The CFPB is also publishing five action letters that consumers can consider using when corresponding with debt collectors. These letters may help consumers obtain valuable information about claims being made against them or may help consumers protect themselves from inappropriate or unwanted collection activities. The letters address the following situations when the consumer:
- The first letter is for consumers who need more information about a debt the collector has told them that they owe. The letter states that the consumer is disputing the charges until the debt collector answers specific questions about what is owed. This letter may be useful, for example, for a consumer who may not immediately recognize the debt as their own or for those who want to find out more about the debt before they pay it.
- This letter tells the collector that the consumer is disputing the debt and instructs the debt collector to stop contacting the consumer until they provide evidence that the consumer is responsible for that debt. For example, consumers who do not want to discuss the debt until they have additional information verifying the debt might use this template.
- The Fair Debt Collection Practices Act prohibits debt collectors from contacting a consumer about a debt at a time or place they should know is inconvenient. With this letter, the consumer is able to tell the debt collector how they would like to be contacted. This may be a useful option for a consumer who wants to work with a collector to resolve their debt.
- If a consumer has hired a lawyer, generally, the debt collector should be contacting the lawyer instead of the consumer. This letter template provides a way for the consumer to give the debt collector the lawyer’s information and instruct the collector to contact only the lawyer.
- Consumers have the right to tell a debt collector to stop all communication. It is important, however, to note that stopping contact from a debt collector does not cancel the debt or prohibit the collector from potentially pursuing other remedies, such as filing a lawsuit. This letter template could be beneficial for those consumers who feel they are being harassed by a collector’s communications.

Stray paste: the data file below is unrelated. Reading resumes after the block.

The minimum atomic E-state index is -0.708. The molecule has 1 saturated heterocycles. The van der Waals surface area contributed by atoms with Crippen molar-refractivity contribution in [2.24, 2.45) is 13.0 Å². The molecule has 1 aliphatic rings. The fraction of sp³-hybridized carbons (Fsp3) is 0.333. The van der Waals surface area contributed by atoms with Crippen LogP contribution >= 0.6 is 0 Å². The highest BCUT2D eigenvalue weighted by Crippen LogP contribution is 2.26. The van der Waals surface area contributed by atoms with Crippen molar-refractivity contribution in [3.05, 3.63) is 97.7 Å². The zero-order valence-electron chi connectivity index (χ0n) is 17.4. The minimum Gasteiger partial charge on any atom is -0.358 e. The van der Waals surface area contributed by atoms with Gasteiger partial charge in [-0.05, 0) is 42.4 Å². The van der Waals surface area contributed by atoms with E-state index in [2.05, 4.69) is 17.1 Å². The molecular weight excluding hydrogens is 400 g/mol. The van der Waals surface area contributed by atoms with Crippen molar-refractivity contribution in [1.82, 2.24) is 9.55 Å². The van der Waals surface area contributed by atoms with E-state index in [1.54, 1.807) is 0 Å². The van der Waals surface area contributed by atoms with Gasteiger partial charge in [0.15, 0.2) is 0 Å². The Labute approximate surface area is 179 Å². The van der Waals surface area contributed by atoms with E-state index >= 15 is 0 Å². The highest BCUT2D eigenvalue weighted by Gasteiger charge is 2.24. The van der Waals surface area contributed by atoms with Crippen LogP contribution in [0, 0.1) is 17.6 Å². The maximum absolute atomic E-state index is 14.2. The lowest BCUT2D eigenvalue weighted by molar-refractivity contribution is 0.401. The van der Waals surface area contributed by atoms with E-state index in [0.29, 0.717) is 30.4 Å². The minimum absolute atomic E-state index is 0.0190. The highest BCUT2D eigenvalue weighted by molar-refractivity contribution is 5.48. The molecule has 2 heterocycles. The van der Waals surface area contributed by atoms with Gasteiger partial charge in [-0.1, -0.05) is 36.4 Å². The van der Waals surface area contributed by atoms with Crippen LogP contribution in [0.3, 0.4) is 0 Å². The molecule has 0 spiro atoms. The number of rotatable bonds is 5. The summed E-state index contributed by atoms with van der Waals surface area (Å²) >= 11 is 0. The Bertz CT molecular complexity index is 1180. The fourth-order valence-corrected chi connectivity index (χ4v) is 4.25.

Debt Collection Complaints
The CFPB also announced that it is taking complaints about debt collection as of 9 a.m. Wednesday. The CFPB can accept complaints from consumers experiencing debt collection problems related to any consumer debt, including credit card debt, mortgages, auto loans, medical bills, and student loans.
Consumers can submit a complaint to the CFPB against any company collecting a consumer debt from them. Consumers can choose to also file a second, separate complaint against the company with which they had the original account. If consumers submit their debt collection complaint through the CFPB website, they will be using an intake system that is newly designed to improve the user’s experience.
The CFPB has been taking consumer complaints since launching on July 21, 2011, beginning with credit card complaints, and also accepts complaints about mortgages, bank accounts and services, private student loans, consumer loans, credit reporting, and money transfers. The Bureau requests that all companies respond to complaints within 15 days with the steps they have taken or plan to take, and expects all but the most complicated complaints to be closed in 60 days. Consumers are given a tracking number after submitting a complaint and can check the status of their complaint by logging on to the CFPB website.
To submit a debt collection complaint, consumers can:
- Go online at www.consumerfinance.gov/complaint
- Call the toll-free phone number at -(855)-411-CFPB (2372)or TTY/TDD phone number (855) 729-CFPB (2372)
- Fax the CFPB at (855)-237-2392 or
- Mail a letter to: Consumer Financial Protection Bureau, P.O. Box 4503, Iowa City, Iowa 52244
Student loan borrowers who have been contacted by a debt collector can learn more about their options by using this online web tool, Repay Student Debt.